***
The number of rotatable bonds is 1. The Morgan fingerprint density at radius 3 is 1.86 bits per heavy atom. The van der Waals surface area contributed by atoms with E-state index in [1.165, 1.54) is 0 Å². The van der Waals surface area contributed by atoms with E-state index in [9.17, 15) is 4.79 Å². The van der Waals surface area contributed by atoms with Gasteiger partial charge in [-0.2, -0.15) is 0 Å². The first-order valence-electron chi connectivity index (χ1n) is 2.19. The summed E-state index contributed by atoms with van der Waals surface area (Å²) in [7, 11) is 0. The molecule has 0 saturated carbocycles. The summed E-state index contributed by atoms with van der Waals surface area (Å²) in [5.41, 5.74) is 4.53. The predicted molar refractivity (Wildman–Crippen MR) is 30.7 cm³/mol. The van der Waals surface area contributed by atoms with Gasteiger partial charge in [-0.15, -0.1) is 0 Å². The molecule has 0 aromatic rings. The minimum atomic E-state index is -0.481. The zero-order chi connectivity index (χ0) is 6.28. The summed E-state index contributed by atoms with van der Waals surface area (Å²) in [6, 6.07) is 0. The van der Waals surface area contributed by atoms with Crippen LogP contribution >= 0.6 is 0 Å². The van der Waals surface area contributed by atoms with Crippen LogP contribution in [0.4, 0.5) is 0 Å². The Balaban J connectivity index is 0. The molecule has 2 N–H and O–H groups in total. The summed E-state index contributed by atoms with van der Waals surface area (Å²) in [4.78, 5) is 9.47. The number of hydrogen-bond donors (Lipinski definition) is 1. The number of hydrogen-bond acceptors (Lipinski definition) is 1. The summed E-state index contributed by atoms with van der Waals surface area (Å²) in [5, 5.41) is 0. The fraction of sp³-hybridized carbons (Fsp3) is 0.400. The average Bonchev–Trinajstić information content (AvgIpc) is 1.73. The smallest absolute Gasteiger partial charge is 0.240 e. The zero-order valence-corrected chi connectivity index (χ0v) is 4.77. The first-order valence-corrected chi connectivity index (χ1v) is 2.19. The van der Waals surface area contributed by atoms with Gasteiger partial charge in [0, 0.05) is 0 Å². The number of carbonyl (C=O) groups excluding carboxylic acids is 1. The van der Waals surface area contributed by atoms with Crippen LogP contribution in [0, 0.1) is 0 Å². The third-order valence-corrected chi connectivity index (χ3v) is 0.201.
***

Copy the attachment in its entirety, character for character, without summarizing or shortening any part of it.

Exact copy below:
The number of rotatable bonds is 1. The Morgan fingerprint density at radius 3 is 1.86 bits per heavy atom. The van der Waals surface area contributed by atoms with E-state index in [1.165, 1.54) is 0 Å². The van der Waals surface area contributed by atoms with E-state index in [9.17, 15) is 4.79 Å². The van der Waals surface area contributed by atoms with Gasteiger partial charge in [-0.2, -0.15) is 0 Å². The first-order valence-electron chi connectivity index (χ1n) is 2.19. The summed E-state index contributed by atoms with van der Waals surface area (Å²) in [7, 11) is 0. The molecule has 0 saturated carbocycles. The summed E-state index contributed by atoms with van der Waals surface area (Å²) in [5.41, 5.74) is 4.53. The predicted molar refractivity (Wildman–Crippen MR) is 30.7 cm³/mol. The van der Waals surface area contributed by atoms with Gasteiger partial charge in [-0.15, -0.1) is 0 Å². The molecule has 0 aromatic rings. The minimum atomic E-state index is -0.481. The zero-order chi connectivity index (χ0) is 6.28. The summed E-state index contributed by atoms with van der Waals surface area (Å²) in [6, 6.07) is 0. The van der Waals surface area contributed by atoms with Crippen LogP contribution >= 0.6 is 0 Å². The van der Waals surface area contributed by atoms with Crippen LogP contribution in [0.4, 0.5) is 0 Å². The Balaban J connectivity index is 0. The molecule has 2 N–H and O–H groups in total. The summed E-state index contributed by atoms with van der Waals surface area (Å²) in [4.78, 5) is 9.47. The number of hydrogen-bond donors (Lipinski definition) is 1. The number of hydrogen-bond acceptors (Lipinski definition) is 1. The summed E-state index contributed by atoms with van der Waals surface area (Å²) in [5, 5.41) is 0. The fraction of sp³-hybridized carbons (Fsp3) is 0.400. The average Bonchev–Trinajstić information content (AvgIpc) is 1.73. The smallest absolute Gasteiger partial charge is 0.240 e. The zero-order valence-corrected chi connectivity index (χ0v) is 4.77. The first-order valence-corrected chi connectivity index (χ1v) is 2.19. The van der Waals surface area contributed by atoms with Gasteiger partial charge in [0, 0.05) is 0 Å². The number of carbonyl (C=O) groups excluding carboxylic acids is 1. The van der Waals surface area contributed by atoms with Crippen LogP contribution in [0, 0.1) is 0 Å². The third-order valence-corrected chi connectivity index (χ3v) is 0.201.